As summer temperatures rise, weaker people such as young children and the elderly, especially those living alone, should be especially vigilant about heatstroke. In addition to high ambient temperature or humidity, fever, excessive obesity and hyperthyroidism, certain medications may also be causative factors. Drug-induced heatstroke is easily overlooked, and patients are found in a coma, which is very dangerous. Among the commonly used drugs, there are six main types of drugs that can cause heatstroke in humans.
1. Diuretics class of antihypertensive drugs. The common ones are thiazides, such as hydrochlorothiazide. Due to the high temperature in summer, the human body vasodilatation, after taking diuretic class antihypertensive drugs, will lead to insufficient effective circulating blood volume, reduce the amount of blood discharged from the heart, reduce sweating, cause dehydration and electrolyte imbalance, thus causing fatigue, lethargy, loss of appetite, panic and other symptoms of heat stroke.
Caution: After using the drug, hydration should be provided as needed.
2. Cold medicine containing pseudoephedrine. The effect of pseudoephedrine is mainly to contract the blood vessels of the upper respiratory tract, and also has a certain contraction effect on the blood vessels of the whole body, which will make the body sweat less, which is not conducive to heat dissipation on the surface of the body, thus causing heat stroke.
Caution: When taking such drugs, attention should be paid to avoid physical work in a hot environment.
3. Antipyretic and analgesic drugs. The common ones include ibuprofen, acetaminophen and so on. These drugs, while relieving heat and pain, also cause sweating, resulting in loss of potassium in the body, weakness in the limbs, and in severe cases, heat stroke due to dehydration.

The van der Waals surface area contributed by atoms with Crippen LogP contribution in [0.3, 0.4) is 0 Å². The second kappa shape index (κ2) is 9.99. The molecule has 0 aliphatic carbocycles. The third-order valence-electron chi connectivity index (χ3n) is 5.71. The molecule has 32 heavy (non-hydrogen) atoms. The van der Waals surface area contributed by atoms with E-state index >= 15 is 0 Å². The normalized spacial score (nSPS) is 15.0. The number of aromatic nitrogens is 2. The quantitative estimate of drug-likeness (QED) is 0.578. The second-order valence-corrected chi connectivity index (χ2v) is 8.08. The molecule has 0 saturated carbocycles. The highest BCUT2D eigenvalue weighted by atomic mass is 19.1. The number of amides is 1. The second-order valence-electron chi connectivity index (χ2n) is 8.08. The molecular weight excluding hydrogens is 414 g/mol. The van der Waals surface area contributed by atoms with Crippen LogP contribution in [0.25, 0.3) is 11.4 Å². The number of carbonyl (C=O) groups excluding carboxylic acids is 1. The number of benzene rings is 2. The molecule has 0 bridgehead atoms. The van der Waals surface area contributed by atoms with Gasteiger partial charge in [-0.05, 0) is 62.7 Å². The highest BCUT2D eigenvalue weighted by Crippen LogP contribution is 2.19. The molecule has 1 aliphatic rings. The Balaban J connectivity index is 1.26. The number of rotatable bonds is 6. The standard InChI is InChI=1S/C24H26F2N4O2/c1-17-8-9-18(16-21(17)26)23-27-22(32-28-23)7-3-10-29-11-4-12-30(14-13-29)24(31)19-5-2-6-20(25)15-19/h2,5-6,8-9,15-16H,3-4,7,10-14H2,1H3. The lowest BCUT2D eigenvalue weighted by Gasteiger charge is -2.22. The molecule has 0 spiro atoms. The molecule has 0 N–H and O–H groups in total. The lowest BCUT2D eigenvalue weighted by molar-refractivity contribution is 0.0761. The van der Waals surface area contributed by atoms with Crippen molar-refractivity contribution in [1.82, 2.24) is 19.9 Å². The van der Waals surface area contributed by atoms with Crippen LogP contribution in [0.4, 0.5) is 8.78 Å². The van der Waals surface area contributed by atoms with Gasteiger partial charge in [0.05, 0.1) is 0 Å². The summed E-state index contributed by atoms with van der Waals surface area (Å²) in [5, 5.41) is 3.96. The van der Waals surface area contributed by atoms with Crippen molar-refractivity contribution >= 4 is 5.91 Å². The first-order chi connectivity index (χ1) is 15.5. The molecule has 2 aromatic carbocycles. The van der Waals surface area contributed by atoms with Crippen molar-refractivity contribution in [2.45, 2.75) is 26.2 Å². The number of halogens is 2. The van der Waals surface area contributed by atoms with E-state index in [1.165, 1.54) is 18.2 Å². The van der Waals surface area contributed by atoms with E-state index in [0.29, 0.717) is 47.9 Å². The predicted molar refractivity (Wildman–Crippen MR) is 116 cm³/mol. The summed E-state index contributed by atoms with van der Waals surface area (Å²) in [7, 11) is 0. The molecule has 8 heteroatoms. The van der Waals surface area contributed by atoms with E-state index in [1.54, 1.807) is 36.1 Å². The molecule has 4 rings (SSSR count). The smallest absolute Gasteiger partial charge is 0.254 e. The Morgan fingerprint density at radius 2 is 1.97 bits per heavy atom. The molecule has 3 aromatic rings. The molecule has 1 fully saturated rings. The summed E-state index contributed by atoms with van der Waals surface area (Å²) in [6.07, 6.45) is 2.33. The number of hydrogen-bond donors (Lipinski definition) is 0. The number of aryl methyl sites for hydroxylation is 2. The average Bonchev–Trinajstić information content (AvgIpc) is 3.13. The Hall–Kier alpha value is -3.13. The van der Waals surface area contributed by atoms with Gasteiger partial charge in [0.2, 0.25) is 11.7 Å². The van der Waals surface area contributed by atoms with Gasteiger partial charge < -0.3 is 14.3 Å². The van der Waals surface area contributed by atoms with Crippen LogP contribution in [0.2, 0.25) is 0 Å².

Caution: Drink more water and eat more potassium-rich foods such as kiwi, bananas and bean products after taking such drugs. Generally speaking, antipyretic drugs should be taken up to four times a day, and if symptoms are not relieved you should seek medical attention as soon as possible.
4. Anticholinergics. Mainly M-choline receptor blockers, such as atropine, belladonna and other antispasmodic drugs, are commonly used to treat stomach pain caused by stomach cramps. These drugs prevent acetylcholine from binding to the receptors and cannot play a role in promoting glandular (including sweat gland) secretion, so anticholinergics can inhibit sweating, reduce heat release, and disrupt thermoregulation, which can directly lead to hyperthermia.
Caution: After taking such drugs, care should be taken to avoid working in a hot environment and avoid exposure to the sun.
5. Sympathomimetic drugs. Clinical representative drugs are ephedrine, monoamine oxidase inhibitors, etc.. These drugs mainly promote the release of dopamine, norepinephrine, 5-hydroxytryptamine and other neurotransmitters or prevent their reabsorption to activate the corresponding receptors, thereby constricting blood vessels, reducing skin blood flow and reducing heat dissipation; they can also increase muscle excitability and strengthen muscle contraction, resulting in increased heat production and increasing body temperature.
Caution: After taking such drugs, avoid being in a hot environment for a long time.
6. phenothiazine anti-psychotic drugs. Commonly used are chlorpromazine, endorphin, trifluoperazine, etc.. In high temperature environment, these drugs will inhibit the compensatory effect of the hypothalamus and can cause hyperthermia or even heat stroke.
Caution: After taking such drugs in summer, keep the room ventilated to lower the room temperature.